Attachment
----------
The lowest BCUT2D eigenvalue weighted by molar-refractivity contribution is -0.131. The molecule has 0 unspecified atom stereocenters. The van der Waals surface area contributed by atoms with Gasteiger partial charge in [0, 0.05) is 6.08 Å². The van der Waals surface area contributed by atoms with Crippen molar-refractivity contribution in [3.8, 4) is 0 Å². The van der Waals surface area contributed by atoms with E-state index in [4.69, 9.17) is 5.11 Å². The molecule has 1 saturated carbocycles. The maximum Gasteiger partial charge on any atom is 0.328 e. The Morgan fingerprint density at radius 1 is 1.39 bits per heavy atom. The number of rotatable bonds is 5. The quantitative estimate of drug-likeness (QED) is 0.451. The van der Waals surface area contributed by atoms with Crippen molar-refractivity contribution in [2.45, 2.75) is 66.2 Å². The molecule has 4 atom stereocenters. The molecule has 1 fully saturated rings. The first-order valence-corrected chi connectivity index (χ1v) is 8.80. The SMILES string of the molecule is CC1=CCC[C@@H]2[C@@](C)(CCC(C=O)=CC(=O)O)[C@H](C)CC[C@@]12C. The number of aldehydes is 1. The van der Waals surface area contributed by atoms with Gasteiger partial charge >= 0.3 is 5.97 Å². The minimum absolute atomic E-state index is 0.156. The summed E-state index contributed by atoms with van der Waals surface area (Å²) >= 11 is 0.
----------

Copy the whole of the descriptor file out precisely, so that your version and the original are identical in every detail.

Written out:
The lowest BCUT2D eigenvalue weighted by molar-refractivity contribution is -0.131. The molecule has 0 unspecified atom stereocenters. The van der Waals surface area contributed by atoms with Gasteiger partial charge in [0, 0.05) is 6.08 Å². The van der Waals surface area contributed by atoms with Crippen molar-refractivity contribution in [3.8, 4) is 0 Å². The van der Waals surface area contributed by atoms with E-state index in [4.69, 9.17) is 5.11 Å². The molecule has 1 saturated carbocycles. The maximum Gasteiger partial charge on any atom is 0.328 e. The Morgan fingerprint density at radius 1 is 1.39 bits per heavy atom. The number of rotatable bonds is 5. The quantitative estimate of drug-likeness (QED) is 0.451. The van der Waals surface area contributed by atoms with Crippen molar-refractivity contribution in [2.45, 2.75) is 66.2 Å². The molecule has 4 atom stereocenters. The molecule has 1 fully saturated rings. The first-order valence-corrected chi connectivity index (χ1v) is 8.80. The SMILES string of the molecule is CC1=CCC[C@@H]2[C@@](C)(CCC(C=O)=CC(=O)O)[C@H](C)CC[C@@]12C. The number of aldehydes is 1. The van der Waals surface area contributed by atoms with Gasteiger partial charge >= 0.3 is 5.97 Å². The minimum absolute atomic E-state index is 0.156. The summed E-state index contributed by atoms with van der Waals surface area (Å²) >= 11 is 0.